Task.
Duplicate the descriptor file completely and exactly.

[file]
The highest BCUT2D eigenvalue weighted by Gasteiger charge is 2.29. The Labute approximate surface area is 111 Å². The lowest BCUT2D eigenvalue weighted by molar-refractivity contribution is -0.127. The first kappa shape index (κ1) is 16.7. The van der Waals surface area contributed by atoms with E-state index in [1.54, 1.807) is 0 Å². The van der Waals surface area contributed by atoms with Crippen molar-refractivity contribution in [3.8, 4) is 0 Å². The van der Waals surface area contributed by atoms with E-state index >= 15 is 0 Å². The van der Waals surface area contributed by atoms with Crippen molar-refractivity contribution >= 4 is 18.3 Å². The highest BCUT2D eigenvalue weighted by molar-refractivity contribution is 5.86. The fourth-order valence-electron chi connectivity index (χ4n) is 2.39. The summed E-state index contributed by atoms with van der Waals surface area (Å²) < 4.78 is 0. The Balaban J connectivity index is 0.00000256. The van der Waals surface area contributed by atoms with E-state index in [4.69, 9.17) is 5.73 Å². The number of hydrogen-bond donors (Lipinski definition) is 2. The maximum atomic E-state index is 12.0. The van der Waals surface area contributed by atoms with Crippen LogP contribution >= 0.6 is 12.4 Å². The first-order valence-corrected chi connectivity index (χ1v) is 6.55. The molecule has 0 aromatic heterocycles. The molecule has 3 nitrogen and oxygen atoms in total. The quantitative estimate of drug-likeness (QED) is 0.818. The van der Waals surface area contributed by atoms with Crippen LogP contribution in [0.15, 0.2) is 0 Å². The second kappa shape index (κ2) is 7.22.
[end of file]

The highest BCUT2D eigenvalue weighted by Gasteiger charge is 2.29. The Labute approximate surface area is 111 Å². The lowest BCUT2D eigenvalue weighted by molar-refractivity contribution is -0.127. The first kappa shape index (κ1) is 16.7. The van der Waals surface area contributed by atoms with E-state index in [1.54, 1.807) is 0 Å². The van der Waals surface area contributed by atoms with Crippen molar-refractivity contribution in [3.8, 4) is 0 Å². The van der Waals surface area contributed by atoms with E-state index >= 15 is 0 Å². The van der Waals surface area contributed by atoms with Crippen molar-refractivity contribution >= 4 is 18.3 Å². The highest BCUT2D eigenvalue weighted by molar-refractivity contribution is 5.86. The fourth-order valence-electron chi connectivity index (χ4n) is 2.39. The summed E-state index contributed by atoms with van der Waals surface area (Å²) < 4.78 is 0. The Balaban J connectivity index is 0.00000256. The van der Waals surface area contributed by atoms with E-state index in [4.69, 9.17) is 5.73 Å². The number of hydrogen-bond donors (Lipinski definition) is 2. The maximum atomic E-state index is 12.0. The van der Waals surface area contributed by atoms with Crippen LogP contribution >= 0.6 is 12.4 Å². The first-order valence-corrected chi connectivity index (χ1v) is 6.55. The molecule has 0 aromatic heterocycles. The molecule has 3 nitrogen and oxygen atoms in total. The quantitative estimate of drug-likeness (QED) is 0.818. The van der Waals surface area contributed by atoms with Crippen LogP contribution in [0.15, 0.2) is 0 Å². The second kappa shape index (κ2) is 7.22.